By Adrian Browne
BBC Wales political reporter
Some delegates demanded and achieved a Question Time-style event
A chance to discuss Wales' constitutional development while eating a curry? How could I resist?
I can't remember a story I have reported on where I've had less idea quite what might happen, apart perhaps from when Lemmy from Motorhead turned up at the Welsh assembly to pronounce on drugs policy.
The seaside social and labour club in Port Talbot had been criticised for being a political venue, but it turned out not to have had Labour Party connections for decades.
Around 80 people turned up with a fair range of ages. The convention's chair Sir Emyr Jones Parry, was cardigan clad and avuncular.
Then came a series of explanations of the Welsh assembly's current powers and how they might change.
There was Sir Emyr, then a DVD screening and a finally a woman with a bucket demonstrating how powers could move between Westminster and Cardiff Bay.
A facilitator, in an almost air hostess-style, had to explain where the emergency exits were.
What was abundantly clear was how passionately many on both sides of this debate hold their views
She went on to ask people to later post their written views on coloured notice boards around them.
One board was for education and sport. Another related to health and social care matters, and so on. It was not what many in the hall were expecting, me included.
People may have been expecting more of an old-fashioned Question Time style of debate, and frustration built up against this more structured play.
"We have come here to discuss if Wales should get more powers or not," complained one attendee, to murmurs of support.
Dave Rees, of True Wales, which is campaigning against further law-making powers, left the hall in disgust.
Sir Emyr came back to the stage in full diplomat mode and agreed to demands to have a debate in the room, giving his microphone, the only one, to those who wanted to speak.
The curry went down well, not that Adrian Browne had a chance to taste it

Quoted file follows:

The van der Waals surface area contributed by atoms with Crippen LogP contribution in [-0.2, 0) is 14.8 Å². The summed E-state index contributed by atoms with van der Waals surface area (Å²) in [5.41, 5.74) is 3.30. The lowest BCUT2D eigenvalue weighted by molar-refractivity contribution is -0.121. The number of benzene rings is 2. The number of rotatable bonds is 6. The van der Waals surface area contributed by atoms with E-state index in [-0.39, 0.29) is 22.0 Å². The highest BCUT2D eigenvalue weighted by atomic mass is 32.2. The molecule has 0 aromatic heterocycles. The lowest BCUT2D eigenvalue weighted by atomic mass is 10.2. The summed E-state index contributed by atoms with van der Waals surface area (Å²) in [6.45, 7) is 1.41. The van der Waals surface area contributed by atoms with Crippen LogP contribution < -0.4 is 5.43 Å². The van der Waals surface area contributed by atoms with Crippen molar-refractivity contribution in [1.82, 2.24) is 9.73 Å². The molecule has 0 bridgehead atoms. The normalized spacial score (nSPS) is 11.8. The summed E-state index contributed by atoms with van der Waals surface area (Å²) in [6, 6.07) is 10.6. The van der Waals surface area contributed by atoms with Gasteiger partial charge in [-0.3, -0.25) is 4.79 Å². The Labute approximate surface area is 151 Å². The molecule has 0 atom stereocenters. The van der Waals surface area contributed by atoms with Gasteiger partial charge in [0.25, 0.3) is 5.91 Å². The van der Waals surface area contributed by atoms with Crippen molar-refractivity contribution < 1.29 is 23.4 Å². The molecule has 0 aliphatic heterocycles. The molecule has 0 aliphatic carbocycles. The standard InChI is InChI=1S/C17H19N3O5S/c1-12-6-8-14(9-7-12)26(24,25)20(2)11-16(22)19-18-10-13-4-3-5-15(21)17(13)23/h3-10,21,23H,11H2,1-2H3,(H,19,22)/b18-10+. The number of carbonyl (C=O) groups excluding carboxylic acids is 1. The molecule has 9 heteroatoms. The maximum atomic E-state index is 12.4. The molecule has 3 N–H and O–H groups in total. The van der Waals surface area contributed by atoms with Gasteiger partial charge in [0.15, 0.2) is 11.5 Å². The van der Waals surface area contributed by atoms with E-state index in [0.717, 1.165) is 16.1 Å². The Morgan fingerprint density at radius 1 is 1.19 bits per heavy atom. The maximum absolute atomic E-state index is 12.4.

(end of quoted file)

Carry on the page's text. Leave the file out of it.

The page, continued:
There were many well-considered observations but the ones that grabbed my imagination included one which compared the assembly gaining full legal powers to someone eating a whole box of chocolates at once, while a local councillor complained that "Westminster is on the moon, they don't understand".
When it was time to pin written views on the notice boards, messages included, "I don't trust those in charge," "can we afford new legislation? we can't pay to keep the street lights on" and "badgers don't know there's a line on the map".
Others were; "sort out the mental health division of the Welsh NHS - more money needed" and finally, "present system too cumbersome, it will take ages to enshrine law".
What was abundantly clear was how passionately many on both sides of this debate hold their views whether speakers believed the assembly was working with, "one hand tied behind its back" or "you don't have to be self-determining to be Welsh".
There seemed slightly more applause for the pro further-powers speakers but it was fairly close and I'm pretty sure I saw one or two people applauding both arguments.
By now, the smell of the curry was wafting around the room.
The prospect of perhaps the most publicised meal in Wales seemed to focus people's minds, ensuring the meeting went only slightly over its allotted time.
Sadly, I never found out how well it tasted as I had to find a quiet corner to pen these words.
But the rate at which the tables were cleared indicated most people's complete agreement with the curry, if not entirely with the arguments they heard or the way the evening was conducted.